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History of Doune Castle

The strategic importance of the area where Doune Caste is situated was recognised very early on, and it has in fact, a long history of fortification. One can find a Roman fort nearby, at Ardoch, not to mention the fact that earthworks surrounding the present Doune Castle indicate that there was a much older castle on the same site. The name ‘Doune’ originates from the ancient Gaelic word ‘dun’, which means, ‘fort’. Recent research has shown that Doune Castle was originally built in the thirteenth century, after which it was probably severely damaged during the Scottish Wars of Independence. The current castle was re-built during the late 14th century and served as the seat of Robert Stewart, the 1st Duke of Albany, son of King Robert II, who served as Regent and Governor of Scotland during the reign of his brother, King Robert III. He acquired Doune Castle in 1361, when he married Margaret Graham, the Countess of Menteith, and was created Albany in 1398. He also had the titles of Earl of Mentheith and Fife through his marriage. Albany was more than a temporary steward, as in reality he was king in all but name during his infirm brother’s reign, and at the heart of Scottish politics for more than 50 years. Although he was the actual king’s younger brother, King Robert III was politically weak and physically infirm after an injury. He also served as the de facto ruler during the childhood and captivity of Robert III’s heir, James I, who was taken prisoner in England in 1406. He is, in fact, known as ‘Scotland’s uncrowned king’. Doune Castle was his favoured residence.

Albany died in 1420 and Doune, together with the estate of Albany and the Regency, passed on to his son Murdoch. King James I was ransomed and returned to his native land in 1424, after which he fell out with Murdoch who was imprisoned for treason as were two of his sons. They were executed in 1425, after which Doune Castle became a Royal possession under an appointed Captain or Keeper. It served as a hunting retreat for the Scottish monarch, as well as being used as a dower house for a succession of widowed Queens, such as Mary of Guelders, Margaret of Denmark and Mary Tudor, the widowed wives of James II, James III, and James IV respectively. Doune’s importance as a royal retreat ended in 1603, when King James VI left for London to become King James I of England.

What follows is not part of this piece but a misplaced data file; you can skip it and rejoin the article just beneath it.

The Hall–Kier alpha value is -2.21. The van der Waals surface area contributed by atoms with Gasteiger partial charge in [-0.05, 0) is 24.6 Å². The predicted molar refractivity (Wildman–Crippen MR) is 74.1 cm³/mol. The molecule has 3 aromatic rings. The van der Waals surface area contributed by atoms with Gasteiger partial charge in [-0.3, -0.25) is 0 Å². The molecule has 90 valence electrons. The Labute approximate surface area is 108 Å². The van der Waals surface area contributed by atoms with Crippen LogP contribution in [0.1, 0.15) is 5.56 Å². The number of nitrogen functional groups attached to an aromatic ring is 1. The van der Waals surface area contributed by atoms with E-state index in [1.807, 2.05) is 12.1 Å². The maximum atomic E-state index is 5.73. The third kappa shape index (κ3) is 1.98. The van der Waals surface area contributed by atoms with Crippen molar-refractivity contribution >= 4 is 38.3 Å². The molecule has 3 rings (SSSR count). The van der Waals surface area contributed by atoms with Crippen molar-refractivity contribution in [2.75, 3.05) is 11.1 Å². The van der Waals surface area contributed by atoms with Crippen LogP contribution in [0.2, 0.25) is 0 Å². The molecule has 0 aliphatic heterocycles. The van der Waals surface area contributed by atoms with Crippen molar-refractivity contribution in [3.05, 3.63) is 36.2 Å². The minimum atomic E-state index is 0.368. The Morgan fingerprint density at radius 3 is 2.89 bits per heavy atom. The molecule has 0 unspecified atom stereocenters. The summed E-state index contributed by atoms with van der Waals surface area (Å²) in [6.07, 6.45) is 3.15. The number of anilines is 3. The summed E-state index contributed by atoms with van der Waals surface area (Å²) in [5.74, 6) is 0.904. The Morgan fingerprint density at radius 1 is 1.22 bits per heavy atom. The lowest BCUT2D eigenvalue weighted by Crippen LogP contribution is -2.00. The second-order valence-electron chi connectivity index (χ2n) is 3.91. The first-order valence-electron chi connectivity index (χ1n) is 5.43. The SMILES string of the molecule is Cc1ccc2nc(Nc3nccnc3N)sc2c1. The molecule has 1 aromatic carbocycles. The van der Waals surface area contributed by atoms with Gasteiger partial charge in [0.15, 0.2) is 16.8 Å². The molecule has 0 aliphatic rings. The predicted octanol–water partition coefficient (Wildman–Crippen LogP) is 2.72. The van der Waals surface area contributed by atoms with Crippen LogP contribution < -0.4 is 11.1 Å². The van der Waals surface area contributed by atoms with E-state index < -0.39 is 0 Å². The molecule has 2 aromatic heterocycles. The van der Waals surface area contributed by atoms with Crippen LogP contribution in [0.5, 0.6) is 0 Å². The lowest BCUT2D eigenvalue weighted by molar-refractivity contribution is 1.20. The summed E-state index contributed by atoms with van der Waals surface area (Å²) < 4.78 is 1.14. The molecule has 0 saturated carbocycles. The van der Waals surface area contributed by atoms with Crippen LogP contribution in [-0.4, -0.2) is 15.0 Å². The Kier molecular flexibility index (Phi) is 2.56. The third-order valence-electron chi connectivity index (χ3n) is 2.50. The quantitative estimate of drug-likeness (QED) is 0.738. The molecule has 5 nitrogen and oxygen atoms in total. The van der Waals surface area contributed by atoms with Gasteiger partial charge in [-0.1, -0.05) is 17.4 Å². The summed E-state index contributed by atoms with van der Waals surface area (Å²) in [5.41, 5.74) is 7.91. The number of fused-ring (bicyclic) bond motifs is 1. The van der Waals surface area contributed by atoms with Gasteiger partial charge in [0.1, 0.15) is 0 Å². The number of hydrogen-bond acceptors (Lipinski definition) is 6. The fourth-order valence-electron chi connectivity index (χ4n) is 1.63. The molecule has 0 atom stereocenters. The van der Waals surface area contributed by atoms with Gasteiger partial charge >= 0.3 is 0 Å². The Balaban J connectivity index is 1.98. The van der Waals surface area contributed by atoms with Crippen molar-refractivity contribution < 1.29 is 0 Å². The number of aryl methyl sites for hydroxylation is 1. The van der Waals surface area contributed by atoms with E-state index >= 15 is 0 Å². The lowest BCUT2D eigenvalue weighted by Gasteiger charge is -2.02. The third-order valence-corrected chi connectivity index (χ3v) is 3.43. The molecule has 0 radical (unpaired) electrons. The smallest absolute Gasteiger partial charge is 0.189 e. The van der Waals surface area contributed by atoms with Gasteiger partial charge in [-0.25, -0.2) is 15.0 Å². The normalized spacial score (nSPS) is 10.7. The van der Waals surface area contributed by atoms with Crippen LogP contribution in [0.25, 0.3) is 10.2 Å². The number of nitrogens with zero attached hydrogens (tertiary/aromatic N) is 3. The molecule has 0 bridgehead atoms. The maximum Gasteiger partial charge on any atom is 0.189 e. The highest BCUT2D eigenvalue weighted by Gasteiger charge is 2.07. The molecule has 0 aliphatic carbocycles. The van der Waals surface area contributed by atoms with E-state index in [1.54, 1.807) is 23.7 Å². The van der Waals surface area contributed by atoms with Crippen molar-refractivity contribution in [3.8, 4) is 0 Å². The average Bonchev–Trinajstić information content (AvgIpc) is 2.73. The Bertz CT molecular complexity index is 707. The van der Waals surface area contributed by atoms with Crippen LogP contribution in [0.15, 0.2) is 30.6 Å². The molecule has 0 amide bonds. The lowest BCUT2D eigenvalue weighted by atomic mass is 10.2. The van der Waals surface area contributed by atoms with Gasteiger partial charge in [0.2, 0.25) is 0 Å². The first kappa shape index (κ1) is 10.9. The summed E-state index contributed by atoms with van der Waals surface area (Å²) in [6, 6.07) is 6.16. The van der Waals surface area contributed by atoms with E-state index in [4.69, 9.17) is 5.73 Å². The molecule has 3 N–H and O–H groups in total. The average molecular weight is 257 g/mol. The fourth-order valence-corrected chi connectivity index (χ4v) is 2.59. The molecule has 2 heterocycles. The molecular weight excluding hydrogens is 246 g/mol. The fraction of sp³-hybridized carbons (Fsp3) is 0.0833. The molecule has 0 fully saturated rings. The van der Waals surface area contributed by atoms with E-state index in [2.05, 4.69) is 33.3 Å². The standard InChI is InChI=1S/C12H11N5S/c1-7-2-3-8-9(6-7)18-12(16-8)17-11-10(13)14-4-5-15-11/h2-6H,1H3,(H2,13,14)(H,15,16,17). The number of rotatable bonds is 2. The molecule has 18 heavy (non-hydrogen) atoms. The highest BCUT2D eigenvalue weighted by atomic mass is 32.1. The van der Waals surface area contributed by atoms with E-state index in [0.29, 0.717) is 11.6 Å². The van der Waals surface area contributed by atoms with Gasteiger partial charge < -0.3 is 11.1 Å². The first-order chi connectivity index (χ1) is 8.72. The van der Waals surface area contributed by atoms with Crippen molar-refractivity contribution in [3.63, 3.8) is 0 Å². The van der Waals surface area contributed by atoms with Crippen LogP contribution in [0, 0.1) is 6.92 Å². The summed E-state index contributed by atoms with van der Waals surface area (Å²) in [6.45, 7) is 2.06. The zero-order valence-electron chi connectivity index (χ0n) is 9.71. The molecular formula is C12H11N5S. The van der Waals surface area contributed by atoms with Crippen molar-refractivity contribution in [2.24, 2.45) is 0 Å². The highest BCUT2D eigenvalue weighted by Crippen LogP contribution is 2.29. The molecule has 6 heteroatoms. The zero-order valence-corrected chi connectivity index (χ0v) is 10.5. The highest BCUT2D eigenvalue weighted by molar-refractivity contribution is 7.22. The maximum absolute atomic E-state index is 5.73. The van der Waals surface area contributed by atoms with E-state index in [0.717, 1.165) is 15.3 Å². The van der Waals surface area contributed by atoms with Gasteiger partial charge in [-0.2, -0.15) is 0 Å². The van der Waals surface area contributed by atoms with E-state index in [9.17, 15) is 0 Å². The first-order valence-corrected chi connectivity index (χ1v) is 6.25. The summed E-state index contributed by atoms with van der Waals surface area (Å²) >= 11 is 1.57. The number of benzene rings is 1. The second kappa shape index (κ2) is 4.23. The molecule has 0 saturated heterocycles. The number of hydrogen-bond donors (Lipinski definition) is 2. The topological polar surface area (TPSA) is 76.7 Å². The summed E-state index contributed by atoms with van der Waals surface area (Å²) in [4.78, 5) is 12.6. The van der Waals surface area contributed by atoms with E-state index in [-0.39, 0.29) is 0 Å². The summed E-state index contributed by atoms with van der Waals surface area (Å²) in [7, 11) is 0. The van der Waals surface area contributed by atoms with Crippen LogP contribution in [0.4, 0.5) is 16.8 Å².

In 1528, Mary Tudor, Regent of Scotland for her infant son James V, married Henry Stewart, 1st Lord Methven, who was a descendant of Albany. His brother, Sir James Stewart, was made Captain of Doune Castle, and his son was created Lord Doune in 1570. Mary Queen of Scots stayed at Doune Castle on several occasions, occupying a suite of rooms above the kitchens. Forces loyal to her held the Castle during a brief civil war, which had followed her forced abdication in 1567. King James VI visited Doune more than once, and in 1581 authorised a consistent sum of money to be spent on repairs and improvements, under the supervision of the Master of Work to the Crown of Scotland. Lord Doune’s son married Elizabeth Stuart, the 2nd Countess of Moray around 1580, becoming the Earl of Moral. The castle thus became the seat of the Earls of Moray, who owned it until the 20th century.

In 1607 John Munro of Tain, a dissenter against the religious plans of King James VI was imprisoned at Doune. He escaped with the aid of the Constable of the Castle, who was subsequently imprisoned himself. James Graham, 1st Marquess of Montrose, was a Royalist and occupied Doune Castle in 1645, during the Wars of the Three Kingdoms. In 1654, during Glencairn’s rising against the occupation of Scotland by Oliver Cromwell, a skirmish took place at Doune between Royalists under Sir Mungo Murray, and Cromwellian troops under Major Tobias Bridge. The castle was garrisoned by government troops during the following Jacobite Rising in 1689, and again during the rising of 1715. During the Jacobite Rising of 1745, Dounce Castle was occupied by Charles Edward Stuart, known as Bonnie Prince Charlie, with his Jacobite Highlanders. It was also used as a prison for government troops captured at the Battle of Falkirk in 1746.

The Castle building deteriorated through the 18th century, until by 1800 Doune was a roofless ruin. It remained so for more than eighty years, after which George Stuart, the 14th Earl of Moray, began repair works. The timber roofs were replaced, as were the interiors. The Castle became public property after it was leased to the State by Douglas Stuart, the 20th Earl of Moray, in 1984. It is at present being taken care of by Historic Scotland, along with many other important cultural sites around the country.